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School of Biological and Behavioural Sciences

Meet the Undergraduate - Aisha Sharif, BSc Chemistry

Aisha has just finished her first year studying chemistry and in this blog tells us how she has found studying at Queen Mary so far


Moving to London

Moving away from home can be daunting but exciting at the same time. In September 2019, I was the first child to move away from home to go to university. Part of me was anxious yet eager at the same time. Going to London seems so amazing- with so much going on, you would never seem to run out of things to do. When I first arrived, I was a little bit sceptical about living in student accommodation as I didn’t know the people I would be sharing the flat with, but as soon as I got there, everyone seemed so friendly and nice, and we ended up becoming really good friends. The best thing about QMUL accommodation is that it is on campus so it would just be a 5-minute walk to get to lectures, which allows you to sleep in! Staying in accommodation was really fun, as despite not being in the same course, we got to know each other really well and we would go to societies together, go out for lunch and all cook together once every two weeks.

Being a First Year Chemistry Student

Life as a first-year chemistry student isn’t too difficult. In semester A and B, I would have four modules and one day for lab. I would have a lecture each day for each of the four modules and they would all come with a problem-solving workshop every two weeks. I enjoyed the workshops as it would give us a chance to practice what we did in the lecture. For labs, we would be split into two groups- a morning or afternoon group. In semester A, my lab time was from 1:30-5:30 which, although it may seem like a long time, actually went really fast, and once we finished the lab, we could leave. In semester B, I was in the labs from 9:00-1:00. My favourite module has to be organic chemistry- this was a module we studied in both semesters, and in semester B, it definitely got much more challenging. The one module which surprised me was inorganic as the link between organic and inorganic is a lot stronger than I thought. Exams in first year were semester based, which means you would only get tested on the modules you did in that specific semester, which I found really helpful!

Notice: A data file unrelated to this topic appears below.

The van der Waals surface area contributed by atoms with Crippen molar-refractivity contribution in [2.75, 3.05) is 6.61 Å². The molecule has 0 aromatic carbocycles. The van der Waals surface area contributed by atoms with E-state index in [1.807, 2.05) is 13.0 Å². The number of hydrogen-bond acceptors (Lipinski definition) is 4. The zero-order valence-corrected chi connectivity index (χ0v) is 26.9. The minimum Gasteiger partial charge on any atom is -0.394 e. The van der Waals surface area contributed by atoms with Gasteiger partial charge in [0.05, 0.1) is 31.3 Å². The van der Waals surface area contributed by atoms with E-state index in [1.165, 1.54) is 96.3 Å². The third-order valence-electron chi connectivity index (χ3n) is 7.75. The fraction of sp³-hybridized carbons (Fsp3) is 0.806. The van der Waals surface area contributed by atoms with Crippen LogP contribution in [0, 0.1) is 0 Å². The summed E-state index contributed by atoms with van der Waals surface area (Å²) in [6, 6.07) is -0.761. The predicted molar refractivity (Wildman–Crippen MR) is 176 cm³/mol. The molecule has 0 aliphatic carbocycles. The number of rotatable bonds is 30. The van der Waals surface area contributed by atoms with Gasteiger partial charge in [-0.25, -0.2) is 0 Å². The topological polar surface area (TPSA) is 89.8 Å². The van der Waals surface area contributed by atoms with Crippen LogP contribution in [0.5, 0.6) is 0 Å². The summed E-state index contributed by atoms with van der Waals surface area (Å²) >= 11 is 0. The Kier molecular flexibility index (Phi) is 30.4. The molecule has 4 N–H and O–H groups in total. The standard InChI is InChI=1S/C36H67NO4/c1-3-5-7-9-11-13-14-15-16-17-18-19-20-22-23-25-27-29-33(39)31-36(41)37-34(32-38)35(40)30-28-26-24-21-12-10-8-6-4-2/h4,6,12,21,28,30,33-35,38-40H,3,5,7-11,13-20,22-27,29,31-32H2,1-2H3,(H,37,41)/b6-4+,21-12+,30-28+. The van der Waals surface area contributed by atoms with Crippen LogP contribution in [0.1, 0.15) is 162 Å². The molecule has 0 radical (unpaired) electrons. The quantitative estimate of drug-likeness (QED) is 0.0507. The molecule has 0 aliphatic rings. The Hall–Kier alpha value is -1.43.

What I do when I’m free

In my free time, there are plenty of activities to do around East London, or you could even go into Central London. I had a part time job working 10 hours a week. This would allow me to have time to go out, do my work and have enough time for my job. For me, working 10 hours wasn’t that bad as I organised my time efficiently. My work was really flexible so I could easily take time off if I needed when it got closer to exams or if I had any deadlines.

Overall, I had a very interesting first year, what with some of it being on campus and some online. University is fun if you plan your work so you don’t have to stress last minute. Some tips for first year students would be: invest in a whiteboard- you learn so many mechanisms and having a whiteboard makes it so much easier. For modules that have lots of maths, practice questions from books and slides, as this will help you get a range of exposure to questions. And finally, remember to enjoy your first year, it only gets harder, remember on your first day, you are in the same position as everyone else, so don’t worry!



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